Up in Arms
At this late date many people probably have no idea how big Danny Kaye was in the late ‘40s and 1950s. His movies were huge hits. His musical style was distinctly his own. He was a one-man show, with everybody else in the films basically bouncing off his enormous energy and movement. Most of what he did was uniquely his own thing, from his rubber face to his tongue-twisting patter songs. Then, just as the ‘60s started, he fell out of fashion. One day we loved him, the next day he was dated, old-fashioned.
I’m a huge fan, but like everyone else, he had great works and not-so-great ones. This one, I’m afraid, falls in the latter category. Possibly it’s because it really was his first, he was still feeling his way … but that doesn’t really work, as it was a big hit when it was new. This is the one that, too me, is badly dated in a way that none of his immortal classics like The Court Jester or The Inspector General never will be.
But first, what I liked about it. We can get that out of the way quickly. He plays a character who is such a hypochondriac that he turns it into a communicable disease. A man can get on an elevator with him, feeling chipper, happy, in perfect health, and get off convinced he’s about to die. It’s funny to watch him interact with people and bring them down, convince them they have only minutes to live if they don’t get help.
Now, on to the bad news. There are three major musical numbers, and the first two suck. He does his one-man show in the cavernous lobby of a movie theater, surrounded by people standing around passively, looking like department store dummies. It is a satire on the musical movie they are about to see, and it falls flat. There is such a thing as too much rubber-faced schtick. Ditto for the next one, on a troop ship, where he pantomimes the process of being drafted and trained, singing nonsense words. Working too hard, Danny. At last we get a nicely staged number with Dinah Shore and the Goldwyn Girls. Maybe it works better because he shares the spotlight, something I sense he was always a little reluctant to do.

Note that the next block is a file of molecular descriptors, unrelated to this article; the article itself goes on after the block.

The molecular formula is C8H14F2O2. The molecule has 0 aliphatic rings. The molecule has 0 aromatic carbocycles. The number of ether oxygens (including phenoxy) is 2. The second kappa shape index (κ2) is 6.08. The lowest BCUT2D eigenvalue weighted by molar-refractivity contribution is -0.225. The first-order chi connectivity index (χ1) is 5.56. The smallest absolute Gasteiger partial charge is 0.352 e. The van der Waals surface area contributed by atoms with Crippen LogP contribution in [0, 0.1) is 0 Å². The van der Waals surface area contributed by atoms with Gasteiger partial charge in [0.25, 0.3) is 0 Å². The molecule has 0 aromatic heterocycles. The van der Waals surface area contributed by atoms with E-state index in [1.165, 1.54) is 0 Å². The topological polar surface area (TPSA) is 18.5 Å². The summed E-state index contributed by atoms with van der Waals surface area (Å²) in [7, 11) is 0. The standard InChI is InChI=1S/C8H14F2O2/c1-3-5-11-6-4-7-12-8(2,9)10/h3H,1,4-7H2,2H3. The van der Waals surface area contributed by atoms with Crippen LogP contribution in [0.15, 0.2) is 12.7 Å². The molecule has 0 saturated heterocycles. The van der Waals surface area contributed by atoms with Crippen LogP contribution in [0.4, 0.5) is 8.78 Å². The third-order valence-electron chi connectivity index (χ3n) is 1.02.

Now on to my real beef. I have to say, first, that I’m trying not to be Mr. Sourpuss. I know it’s a comedy, I know it exists on a different plane of reality. But the reality, for me, is that war isn’t funny. At least, it’s not funny in a Hollywood glamorous, Technicolor, Goldwyn Girls way. The idea here is that these men are shipping out to war in the Pacific. And all the nurses are drop-dead gorgeous, dressed in the latest styles, hair coifed to within an inch of its life. And all the soldiers are basically just overgrown boys who like to speak like children or pretend they’re girls for a laugh. It was an article of faith in Hollywood movies of the day, and for an awfully long time later, that all soldiers and sailors were just overgrown boys. Even a movie as serious as Stalag 17 had them, in the persons of Harvey Lembeck and Robert Strauss, camping it up and about as welcome as a whoopee cushion in an electric chair. Dammit, it’s just not right to be so light-hearted about all these men so soon to meet real Japs instead of the comic-book ones here, thousand of them to die with the sands of Iwo Jima in their mouths.
After that, after my disbelief has been un-suspended, as it were, I just keep noticing things that are stupid, and no longer want to cut them some slack. I’ll give just one example, and then Mr. Sourpuss will shut up. Another article of faith in Hollywood—in drama in general, I guess, going back at least to Shakespeare—is that if a girl just puts her hair up in a hat, she can easily pass for a man. Okay, I can swallow that … but if you’re trying to pass, wouldn’t it be a good idea not to wear tomato-red lipstick and a ton of eye shadow? And might you not want cinch in the belt of your coveralls so tightly that your boobs and ass stand out like depth charges? Apparently neither of those things occurred to Constance Dowling, trying to pass herself off as just another gob.
Plot? Oh, yeah, there was a plot, wasn’t there? But it’s not really worth my time. I’ll just say that Dana Andrews spends most of his time looking a little stunned, as if he’s asking himself if he arrived at the wrong sound stage.